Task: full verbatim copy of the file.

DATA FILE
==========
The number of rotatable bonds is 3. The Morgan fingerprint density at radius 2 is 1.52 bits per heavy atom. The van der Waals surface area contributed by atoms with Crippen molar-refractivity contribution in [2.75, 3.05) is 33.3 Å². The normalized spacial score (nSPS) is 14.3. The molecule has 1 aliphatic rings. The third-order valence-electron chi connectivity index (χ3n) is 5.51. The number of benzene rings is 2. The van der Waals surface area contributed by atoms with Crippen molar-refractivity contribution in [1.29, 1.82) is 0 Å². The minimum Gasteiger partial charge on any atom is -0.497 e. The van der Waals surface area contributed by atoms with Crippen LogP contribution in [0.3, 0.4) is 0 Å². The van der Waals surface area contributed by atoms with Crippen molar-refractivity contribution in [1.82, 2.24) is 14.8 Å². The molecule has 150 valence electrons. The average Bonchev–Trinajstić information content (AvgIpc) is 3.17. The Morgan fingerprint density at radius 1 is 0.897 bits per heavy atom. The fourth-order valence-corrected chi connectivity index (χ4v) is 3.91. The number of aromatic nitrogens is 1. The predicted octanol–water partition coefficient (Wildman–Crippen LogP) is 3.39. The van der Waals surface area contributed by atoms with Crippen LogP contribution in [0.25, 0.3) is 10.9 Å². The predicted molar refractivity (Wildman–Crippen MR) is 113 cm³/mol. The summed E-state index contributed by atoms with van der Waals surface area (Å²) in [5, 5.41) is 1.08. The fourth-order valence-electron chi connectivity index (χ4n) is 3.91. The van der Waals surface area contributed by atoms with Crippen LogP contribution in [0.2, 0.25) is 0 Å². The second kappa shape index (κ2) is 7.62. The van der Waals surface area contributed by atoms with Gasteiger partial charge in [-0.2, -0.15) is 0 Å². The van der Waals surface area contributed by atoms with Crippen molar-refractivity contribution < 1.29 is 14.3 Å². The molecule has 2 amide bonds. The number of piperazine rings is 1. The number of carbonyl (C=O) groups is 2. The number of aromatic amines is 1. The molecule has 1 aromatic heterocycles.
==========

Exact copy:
The number of rotatable bonds is 3. The Morgan fingerprint density at radius 2 is 1.52 bits per heavy atom. The van der Waals surface area contributed by atoms with Crippen molar-refractivity contribution in [2.75, 3.05) is 33.3 Å². The normalized spacial score (nSPS) is 14.3. The molecule has 1 aliphatic rings. The third-order valence-electron chi connectivity index (χ3n) is 5.51. The number of benzene rings is 2. The van der Waals surface area contributed by atoms with Crippen molar-refractivity contribution in [1.29, 1.82) is 0 Å². The minimum Gasteiger partial charge on any atom is -0.497 e. The van der Waals surface area contributed by atoms with Crippen LogP contribution in [0.3, 0.4) is 0 Å². The van der Waals surface area contributed by atoms with Crippen molar-refractivity contribution in [1.82, 2.24) is 14.8 Å². The molecule has 150 valence electrons. The average Bonchev–Trinajstić information content (AvgIpc) is 3.17. The Morgan fingerprint density at radius 1 is 0.897 bits per heavy atom. The fourth-order valence-corrected chi connectivity index (χ4v) is 3.91. The number of aromatic nitrogens is 1. The predicted octanol–water partition coefficient (Wildman–Crippen LogP) is 3.39. The van der Waals surface area contributed by atoms with Crippen LogP contribution in [0.25, 0.3) is 10.9 Å². The predicted molar refractivity (Wildman–Crippen MR) is 113 cm³/mol. The summed E-state index contributed by atoms with van der Waals surface area (Å²) in [5, 5.41) is 1.08. The fourth-order valence-electron chi connectivity index (χ4n) is 3.91. The van der Waals surface area contributed by atoms with Crippen LogP contribution in [0.2, 0.25) is 0 Å². The second kappa shape index (κ2) is 7.62. The van der Waals surface area contributed by atoms with Gasteiger partial charge in [-0.2, -0.15) is 0 Å². The van der Waals surface area contributed by atoms with Crippen molar-refractivity contribution < 1.29 is 14.3 Å². The molecule has 2 amide bonds. The number of piperazine rings is 1. The number of carbonyl (C=O) groups is 2. The number of aromatic amines is 1. The molecule has 1 aromatic heterocycles.